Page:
Honestly, not high enough. I believe taxes on the top quintile of earners should be approaching 50%, Via the capital gains tax (in a progressive method), Property tax (progressive as well), and Estate tax (progressive).

Honestly, I completely agree you with. I actually agree with Peter Diamond that the top effective rate should be about 73% -- so I'd actually go further than you. Cap gains taxes I'd equalize with ordinary income, and property and estate should be progressive as well -- estate taxes are though, right? I think estate taxes only apply to over $5 million in estate value, or something. I could be wrong.

Have you studied the kingfish?

Kingfish? I'm not sure what that is. lol.
tylergraham95
Posts: 1,461
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3/17/2014 10:19:57 AM
Posted: 2 years ago
At 3/17/2014 10:15:39 AM, ConservativeLibertarian wrote:
At 3/17/2014 10:08:19 AM, tylergraham95 wrote:
Have you studied the kingfish?

Kingfish? I'm not sure what that is. lol.

Google "The Kingfish." Results should be related to a man by the name of Huey.
"we dig" - Jeanette Runquist (1943 - 2015)
ConservativeLibertarian
Posts: 54
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3/17/2014 10:20:50 AM
Posted: 2 years ago
At 3/17/2014 10:19:57 AM, tylergraham95 wrote:
At 3/17/2014 10:15:39 AM, ConservativeLibertarian wrote:
At 3/17/2014 10:08:19 AM, tylergraham95 wrote:
Have you studied the kingfish?

Kingfish? I'm not sure what that is. lol.

Google "The Kingfish." Results should be related to a man by the name of Huey.

Oh ok. I'll read the wikipedia article as soon as I get out of class lol.
BigDave80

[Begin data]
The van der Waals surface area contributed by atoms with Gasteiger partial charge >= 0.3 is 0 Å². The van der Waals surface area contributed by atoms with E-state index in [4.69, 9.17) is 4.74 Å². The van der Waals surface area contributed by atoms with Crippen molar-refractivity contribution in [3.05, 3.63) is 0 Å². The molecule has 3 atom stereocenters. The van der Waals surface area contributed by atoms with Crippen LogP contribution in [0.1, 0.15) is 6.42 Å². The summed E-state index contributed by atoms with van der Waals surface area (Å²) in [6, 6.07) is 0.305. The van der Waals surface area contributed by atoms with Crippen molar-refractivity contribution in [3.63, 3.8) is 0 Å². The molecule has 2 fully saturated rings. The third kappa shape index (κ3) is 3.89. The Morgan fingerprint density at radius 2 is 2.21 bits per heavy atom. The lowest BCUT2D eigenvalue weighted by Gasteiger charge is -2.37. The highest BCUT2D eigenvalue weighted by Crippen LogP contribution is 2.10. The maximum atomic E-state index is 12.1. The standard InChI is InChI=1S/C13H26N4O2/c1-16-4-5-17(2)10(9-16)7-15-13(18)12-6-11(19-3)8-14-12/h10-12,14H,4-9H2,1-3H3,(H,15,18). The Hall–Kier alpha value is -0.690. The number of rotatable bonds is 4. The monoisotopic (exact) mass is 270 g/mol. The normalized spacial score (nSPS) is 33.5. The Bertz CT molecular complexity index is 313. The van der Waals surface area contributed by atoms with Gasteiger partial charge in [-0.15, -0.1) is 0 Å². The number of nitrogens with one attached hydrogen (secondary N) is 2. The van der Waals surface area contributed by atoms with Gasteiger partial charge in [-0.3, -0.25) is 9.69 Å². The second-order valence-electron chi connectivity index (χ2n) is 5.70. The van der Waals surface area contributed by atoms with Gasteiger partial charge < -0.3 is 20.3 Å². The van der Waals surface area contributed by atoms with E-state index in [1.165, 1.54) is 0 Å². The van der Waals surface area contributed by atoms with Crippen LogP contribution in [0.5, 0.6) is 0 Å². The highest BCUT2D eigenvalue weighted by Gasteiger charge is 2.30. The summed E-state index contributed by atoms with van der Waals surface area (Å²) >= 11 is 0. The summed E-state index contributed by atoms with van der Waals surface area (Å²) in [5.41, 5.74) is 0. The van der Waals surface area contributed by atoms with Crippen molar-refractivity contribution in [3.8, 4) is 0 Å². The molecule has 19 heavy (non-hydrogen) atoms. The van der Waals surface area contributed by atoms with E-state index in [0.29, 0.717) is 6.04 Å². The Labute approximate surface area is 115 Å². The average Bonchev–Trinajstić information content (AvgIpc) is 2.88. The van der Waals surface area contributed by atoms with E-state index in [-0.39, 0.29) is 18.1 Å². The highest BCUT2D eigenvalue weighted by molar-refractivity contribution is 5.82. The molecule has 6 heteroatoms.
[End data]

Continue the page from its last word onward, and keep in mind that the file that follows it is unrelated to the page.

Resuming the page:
Posts: 105
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3/17/2014 2:03:23 PM
Posted: 2 years ago
I support #2, but none of the other ideas. I don't think may conservatives would support a bad idea like INCREASING the corporate tax rate to 48%.
ConservativeLibertarian
Posts: 54
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3/17/2014 2:08:29 PM
Posted: 2 years ago
At 3/17/2014 2:03:23 PM, BigDave80 wrote:
I support #2, but none of the other ideas. I don't think may conservatives would support a bad idea like INCREASING the corporate tax rate to 48%.

If only you were right, and if it only increasing the corporate tax rate were a bad idea. Sadly, you have no evidence whatsoever -- or, sadly for you, and for America, really, because people in power are as ignorant and as misinformed as you.

You still didn't respond to my post to you on the other thread. I asked you a few questions:

1. Which deductions would you cut?
2. What would the effective rate be?
3. Why would you support a tax hike for some corporations -- the ones paying a negative tax rate, or that have paid a negative or zero tax rate, which is many -- and a tax cut for others (the very few who have really bad accountants)? And, frankly, I'm not even sure how many would actually see lower tax receipts if your effective rate were higher than the average of 19.4%, barring a few outliers, who again should fire their accountants right now.

Glad to see you're onboard with eliminating oil subsidies. But why do you want Mittens to pay a 14% rate on millions of dollars in investment income he didn't actually earn, while someone who actually worked hard should pay an average of 19.4%? Where's the fairness?

How about the carried interest loophole? CEO deduction loophole? All the other loopholes I mentioned?